Tami L. Wahl: High tax rates are not a foregone conclusion. A fresh lens for a burgeoning industry. 

Author – Tami L. Wahl 

With over twenty years of legal and legislative experience, I am proud to represent forward-thinking clients from a diverse business landscape.

I work with industry stakeholders, trade groups, committee staff, federal agencies, and Congressional members on both sides of the aisle to drive sound policy solutions and ultimately, create balanced pathways to market for innovative products.

My legal career started in private practice as criminal defense counsel in Austin, Texas, and for the past 10 years, I have worked as legislative and regulatory counsel, General Counsel, and In-House Counsel for entrepreneurs, and small-to-medium size companies. I have expertise in working with the U.S. Food & Drug Administration (FDA), U.S. Department of Agriculture (USDA), Federal Trade Commission (FTC), and Customs and Border Patrol (CBP), and a solid network of colleagues to amplify the Client’s presence if need be.

I have spoken nationally on issues germane to my work and am committed to realizing the successful intersection of consumer safety, appropriate agency oversight and unencumbered innovation.

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As cannabis-related discussions on the Hill gain momentum and interest, a cautionary note for stakeholders is to avoid reactionary concessions that would subject the industry to high or aggressive graduated tax rates. The trade-off for legislative reform – incremental or comprehensive – is not worth the long-term impact of an exorbitant tax scheme.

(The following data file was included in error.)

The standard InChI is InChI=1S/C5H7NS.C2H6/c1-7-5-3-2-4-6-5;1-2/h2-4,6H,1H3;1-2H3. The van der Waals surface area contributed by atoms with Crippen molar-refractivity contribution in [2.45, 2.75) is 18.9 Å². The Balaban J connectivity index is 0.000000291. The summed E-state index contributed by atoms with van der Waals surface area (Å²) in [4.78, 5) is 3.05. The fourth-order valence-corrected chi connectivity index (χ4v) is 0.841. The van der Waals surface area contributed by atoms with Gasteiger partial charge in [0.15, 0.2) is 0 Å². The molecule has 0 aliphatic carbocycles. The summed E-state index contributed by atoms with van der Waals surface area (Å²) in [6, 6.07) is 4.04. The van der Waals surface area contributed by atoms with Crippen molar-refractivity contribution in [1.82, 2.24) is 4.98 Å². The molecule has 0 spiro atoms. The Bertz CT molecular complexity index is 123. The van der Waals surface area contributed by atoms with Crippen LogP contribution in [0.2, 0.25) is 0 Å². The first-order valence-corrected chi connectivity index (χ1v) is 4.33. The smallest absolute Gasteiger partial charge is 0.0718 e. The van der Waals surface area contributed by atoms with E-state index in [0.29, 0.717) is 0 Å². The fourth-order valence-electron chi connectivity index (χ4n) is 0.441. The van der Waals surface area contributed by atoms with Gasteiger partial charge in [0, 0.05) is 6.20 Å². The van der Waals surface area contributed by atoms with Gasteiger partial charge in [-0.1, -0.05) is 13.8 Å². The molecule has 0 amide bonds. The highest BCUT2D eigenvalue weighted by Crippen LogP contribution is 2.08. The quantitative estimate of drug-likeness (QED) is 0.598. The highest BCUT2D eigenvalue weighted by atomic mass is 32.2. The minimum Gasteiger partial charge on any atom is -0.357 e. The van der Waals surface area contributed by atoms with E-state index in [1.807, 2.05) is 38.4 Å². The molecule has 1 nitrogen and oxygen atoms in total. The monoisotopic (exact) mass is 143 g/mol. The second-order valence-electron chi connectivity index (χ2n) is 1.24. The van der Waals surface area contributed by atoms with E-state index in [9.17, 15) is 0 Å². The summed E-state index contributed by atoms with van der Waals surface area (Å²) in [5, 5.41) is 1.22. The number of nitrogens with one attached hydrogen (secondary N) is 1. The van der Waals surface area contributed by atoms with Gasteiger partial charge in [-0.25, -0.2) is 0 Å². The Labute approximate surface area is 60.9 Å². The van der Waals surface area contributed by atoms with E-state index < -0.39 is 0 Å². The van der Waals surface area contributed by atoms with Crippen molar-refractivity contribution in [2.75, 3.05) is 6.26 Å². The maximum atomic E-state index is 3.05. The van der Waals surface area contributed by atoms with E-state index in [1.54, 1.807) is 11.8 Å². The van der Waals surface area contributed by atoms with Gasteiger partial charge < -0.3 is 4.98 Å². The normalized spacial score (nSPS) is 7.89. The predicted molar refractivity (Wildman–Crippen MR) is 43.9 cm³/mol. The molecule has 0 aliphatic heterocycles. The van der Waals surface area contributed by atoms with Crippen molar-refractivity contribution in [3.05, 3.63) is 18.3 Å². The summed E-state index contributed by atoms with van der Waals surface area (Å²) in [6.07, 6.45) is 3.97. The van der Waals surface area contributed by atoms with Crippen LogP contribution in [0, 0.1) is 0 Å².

Cannabis (Cannabis sativa L.) is a plant with a lengthy history of use, to include a listing in the Pharmacopoeia of the United States of America (USP) from 1850-1940. The therapeutic properties of the plant have long been known and well established as reflected by most states having enacted a medical cannabis program. Additionally, over the past nine (9) years, 23 states have enacted regulated adult-use (recreational) programs. The plant can also be grown in a variety of conditions, albeit for an optimal harvest, agricultural practices must be tailored to specific micro-climates. Hence, a plant with a well-known profile and adaptability should translate to increased access for the individual and business interests alike. However, as the state-regulated cannabis industry has matured the opposite is occurring. 


For example, to purchase an adult-use product in the regulated market an individual must absorb a ‘privilege’ tax and other local taxes on top of the state’s sales tax and the retail price of the good (e.g., VA 21% + 3% by local gov’t; OR 17% + 3% local gov’t; WA 37%; MT 20% + 3% local gov’t; MA 10.75% + 3% local gov’t). To compound, the federal oversight proposals coming out of D.C. want a hefty federal excise tax placed on these same products. Why should a consumer good that is produced from a plant that under proper conditions grows in abundance be subject to such an excessive tax scheme? A high federal tax rate is not warranted nor a foregone conclusion. 


The ripple effect from excessive taxes is palpable. High tax rates drive an illicit market. Look to California. Cannabis has been quasi-readily accessible in the state for decades with a medical cannabis program formally enacted in 1996 and an adult-use program in 2018. However, the illicit market (if you will) continues to thrive in the state and even outperforms the regulated market on occasion due to the excessive taxes and cumbersome regulations imposed on the regulated market.